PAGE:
Lost amidst all the post-presidential election analysis are the numerous pro-marijuana laws that were passed throughout the country on Election Day. In Denver, Initiative 300 passed, giving city residents the opportunity to smoke pot in certain public places and businesses.
Colorado is already known for having some of the most lax marijuana laws in the country, but ballot measure 300 gives local businesses the option to apply for permits which would allow customers to smoke together in a public, social setting. Patrons at a coffee shop, for example, could bring their own weed and smoke it outside in a designated area, or consume edibles or vape while on the premises.
“We are truly grateful to the people of Denver for approving this sensible measure to allow social cannabis use in the city,” Kayvan Khalatbari, Denver Relief Consulting co-owner and Initiative 300 lead advocate said in a statement. “This is a victory for cannabis consumers who, like alcohol consumers, simply want the option to enjoy cannabis in social settings.”
While ballot measure passed, it barely squeaked by with 53.4 percent voting in favor, according to the Denver Post. Unlike Colorado Amendment 64 that allowed for legal statewide recreational use, the initiative was not a mandate. The next step is for the Denver City Council to outline the pilot program and allow businesses to apply for the permits.
Just in case the measure does not work out like backers have hoped, there is an escape clause written into the new law. The city council will have the opportunity to scrap the new initiative after four years, or if everything goes well, choose to continue the program.
Most see the coming permits as opening the door even wider for the marijuana tourism industry that has sprung up in the state. Tourists and residents had to be careful not to smoke in public, and many hotels and Airbnbs not interested in having their guests toke up.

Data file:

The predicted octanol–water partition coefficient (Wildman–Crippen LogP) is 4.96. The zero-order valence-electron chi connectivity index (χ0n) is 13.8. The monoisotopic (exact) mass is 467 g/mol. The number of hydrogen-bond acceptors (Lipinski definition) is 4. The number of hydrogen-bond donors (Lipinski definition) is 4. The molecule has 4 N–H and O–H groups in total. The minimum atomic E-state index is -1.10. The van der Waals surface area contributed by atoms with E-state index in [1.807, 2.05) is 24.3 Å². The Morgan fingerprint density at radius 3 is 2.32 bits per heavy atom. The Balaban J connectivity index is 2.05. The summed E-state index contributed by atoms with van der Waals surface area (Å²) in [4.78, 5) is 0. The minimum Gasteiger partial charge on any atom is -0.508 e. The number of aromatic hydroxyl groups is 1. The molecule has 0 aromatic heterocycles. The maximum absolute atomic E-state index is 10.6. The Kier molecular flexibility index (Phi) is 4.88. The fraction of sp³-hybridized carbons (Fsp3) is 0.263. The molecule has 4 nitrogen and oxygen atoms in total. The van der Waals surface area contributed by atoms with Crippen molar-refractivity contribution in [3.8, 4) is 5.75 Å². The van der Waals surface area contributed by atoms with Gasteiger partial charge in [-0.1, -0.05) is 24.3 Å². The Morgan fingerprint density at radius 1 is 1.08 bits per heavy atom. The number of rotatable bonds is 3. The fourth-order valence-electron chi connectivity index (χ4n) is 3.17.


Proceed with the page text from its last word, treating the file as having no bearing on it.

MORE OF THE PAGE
“Whether people like it or not, cannabis is a huge draw for tourists and there was no safe place to consume cannabis,” said Truman Bradley, founder of a marijuana dispensary chain.
“Most hotels don’t want it. You can’t consume it in public. So what are people going to do?” he continued. “[Initiative] 300 walks the line of providing a safe place to do that, but also making sure the neighborhood organizations get a say in what’s happening in their communities.”
More and more states are lifting pot restrictions, threatening Colorado’s lucrative tourism industry. This measure will allow Denver, and by extension Colorado, to stay not only competitive, but ahead of the crowd with regards to canna-tourism. However, there is one caveat many in Denver weren’t expecting: the state announced that bars, or anywhere with a liquor license, will be ineligible to apply for a social pot permit.
So, if you were hoping to get high in public while enjoying an overpriced craft beer, you’re outta luck.
[Denver Post] [Business Insider] [Image courtesy Joe Raedle/Getty Images]